In his heart-wrenching essay “Symbiosis in Activism: Art, AIDS, Personal Recollections,” published in the ART+Positive exhibition catalogue released last year, Berger weaves his personal experiences as a queer AIDS physician with the battles fought by the artists and activists whose work he would come to admire and eventually collect. In particular, Berger was drawn to the way that Wojnarowicz narrated his experiences. Berger writes, “Rather than noting that a community came together only because of this terrible disease and the political crisis it ensured, Wojnarowicz’s writing places the crisis in timeless sexual attractions and emotional connections. His work speaks of the depth of the bonds I have experienced in my own community, the emotional experience of trying so hard to hold onto but losing so many needlessly.”
In the same essay, Berger speaks openly of his fight to advance treatment against the apathy and outright hatred harbored against PWAs, comparing his experimental medical practice with the advocacy and artistic interventions undertaken by ACT UP and ART+Positive. While Wojnarowicz and others fought for public acceptance of queer identities in a climate of fear and loathing, Berger lobbied for expanded treatments, gaining access to unapproved investigational antiretroviral drugs and producing one of the first treatment regimes of combined antiretrovirals, now commonly known as “the cocktail.” He corresponded with underground “buyers clubs,” including Ron Woodruff’s now famous Dallas-based operation that distributed novel medications, developing an experimental treatment network not unlike the affinity groups emerging in the artist-activist communities at the same time. Berger writes of the “queer ethics” shared by the members of activist affinity groups, who promiscuously formed responsive networks of support and advocacy around a plethora of causes, such as racism, sexism, discrimination in the medical or artistic communities, or any other matter of urgency. In the catalogue, activist and scholar Debra Levine writes of an affinity group formed specifically to support Ray Navarro as his health declined, a group that resulted in the work exhibited on the day of his death. Levine names this way of care “prosthetic praxis,” a term loaded with the connotations of medical care that permeated the queer environment of the era.
In 2015, when Berger acquired the Art+Positive archives with the help of Hunter Reynolds, Navarro’s triptych was among the many objects and documents he and John Neff found among the boxes of press releases, photographs, letters, statements, protest signs and other ephemera. Five months after he took possession of them, Berger and Neff mounted an exhibition at Iceberg Projects, Berger’s backyard gallery, that displayed artworks from the “An Army of Lovers” exhibition and a rotating selection of ART+Positive archival materials. They called the show “Militant Eroticism: The ART+Positive Archives” after the name of a promotional calendar the organization had made in 1990. Wojnarowicz’s dog tags were in the archives, and Aldo Hernandez helped Berger assemble the rest of the “Untitled (When I put my hands on your body…)” piece from his own collection shortly before the show. When “Militant Eroticism: The ART+Positive Archives” opened in July 2015, it was the first exhibition of this work by Wojnarowicz since “An Army of Lovers” nearly twenty-five years before.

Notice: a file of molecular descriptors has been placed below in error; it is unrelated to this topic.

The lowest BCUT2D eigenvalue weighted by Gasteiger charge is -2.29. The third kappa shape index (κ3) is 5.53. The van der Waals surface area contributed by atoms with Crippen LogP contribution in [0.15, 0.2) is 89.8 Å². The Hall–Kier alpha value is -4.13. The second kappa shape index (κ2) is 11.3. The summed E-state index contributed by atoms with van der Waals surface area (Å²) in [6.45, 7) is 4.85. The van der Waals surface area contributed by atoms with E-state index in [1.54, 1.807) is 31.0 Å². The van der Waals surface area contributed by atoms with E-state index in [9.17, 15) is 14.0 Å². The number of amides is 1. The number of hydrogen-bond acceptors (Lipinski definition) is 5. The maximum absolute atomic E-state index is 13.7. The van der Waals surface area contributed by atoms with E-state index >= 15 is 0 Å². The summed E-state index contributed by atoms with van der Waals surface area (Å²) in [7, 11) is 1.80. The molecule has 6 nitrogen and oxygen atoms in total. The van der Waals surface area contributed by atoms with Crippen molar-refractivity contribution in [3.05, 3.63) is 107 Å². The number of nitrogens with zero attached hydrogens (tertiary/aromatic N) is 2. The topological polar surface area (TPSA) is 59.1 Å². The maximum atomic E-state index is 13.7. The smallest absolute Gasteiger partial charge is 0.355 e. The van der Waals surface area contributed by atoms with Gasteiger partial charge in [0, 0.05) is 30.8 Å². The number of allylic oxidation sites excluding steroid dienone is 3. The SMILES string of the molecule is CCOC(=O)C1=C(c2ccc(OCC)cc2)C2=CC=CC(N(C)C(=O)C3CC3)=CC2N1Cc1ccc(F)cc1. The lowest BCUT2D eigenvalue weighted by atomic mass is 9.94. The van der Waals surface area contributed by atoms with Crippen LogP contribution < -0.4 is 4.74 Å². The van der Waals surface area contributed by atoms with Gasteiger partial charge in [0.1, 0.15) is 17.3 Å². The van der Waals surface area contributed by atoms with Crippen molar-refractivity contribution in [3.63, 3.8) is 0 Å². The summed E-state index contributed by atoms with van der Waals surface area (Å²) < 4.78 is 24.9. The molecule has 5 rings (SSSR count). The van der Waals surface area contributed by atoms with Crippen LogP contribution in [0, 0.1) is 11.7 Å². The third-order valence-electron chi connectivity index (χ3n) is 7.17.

This summer, Iceberg Projects will mount the Wojnarowicz exhibition “Flesh of my Flesh” weeks before the long-delayed Whitney exhibition will also open. It will be a kind of homecoming for Wojnarowicz, whose first retrospective was staged at the Illinois State University’s College of Fine Art, curated by Barry Blinderman. The spirit of the Chicago show, organized in response to perceived censorship at the institutional level, is very much sympathetic with the strategies and aims that birthed ART+Positive. It focuses on the artist’s symbolic language and the metaphors of flesh as a conduit for eroticism, intimacy and death—subjects that are as timely as they are ceaselessly controversial. Berger, who continues to treat queer and HIV-positive patients in his daily practice, admits that his examination of human bodies might have had something to do with this particularly corporeal approach to the work of Wojnarowicz, though his affinity with both Wojnarowicz’s work and the lives of his patients exceeds the medical and extends to the realm of love and solidarity.
We will likely never know why the Whitney delayed exhibiting Wojnarowicz—perhaps they were still shaken by the negative response to their exhibition of Dana Schutz’s “Open Casket” painting at the 2017 Whitney Biennial, or they were sensitive to the criticism lobbied against the touring “Art, AIDS, America” exhibition that the shows reinforced the dominant white male narrative of the AIDS crisis—a critique that, in Chicago, spurred the curation of a companion exhibition at the DePaul Art Museum, titled “One Day This Kid Will Get Larger” after a Wojnarowicz work included in that show. Importantly, both of these negative reactions to exhibitions came from the left, not the right, an indicator of the incredible headway AIDS activism has made into mainstream society, but also of the deep divisions within a fragile political coalition facing renewed hostility in a moment of profound political dissensus—a subject Berger and co-curator Omar Kholeif took up in a group exhibition shortly after the 2016 presidential election, which also included material from the ART+Positive archives. Whatever the reason for the Whitney’s unexplained postponement of their Wojnarowicz exhibition, it triggered among Berger and his peers those same deeply rooted furies that had mobilized protests in 1989 and in 2010. “Flesh of My Flesh” was born from precisely the responsive, affinity-led action that had propelled Wojnarowicz into the public eye in the first place. If it is worrisome that history has repeated itself in suppressing the legacy of David Wojnarowicz, it is inspiring that, each time, an army of lovers have arisen to fight for him and his work.
“Militant Eroticism: The ART+Positive Archives” is available from Sternberg Press. “David Wojnarowicz: Flesh of My Flesh” opens June 23 and shows through August 4 at Iceberg Projects, 7714 North Sheridan.
Elliot J. Reichert is a Chicago-based curator, critic, and editor. He is a currently Curator of Contemporary Art at the Eskenazi Museum of Art, Indiana Unversity, and Hatch Projects Curatorial Resident at the Chicago Artist Coalition. Formerly, he was Art Editor of Newcity and Assistant Curator at the Block Museum of Art, Northwestern University. His writing has been published in The Brooklyn Rail, the Journal of Visual Culture, and Newcity.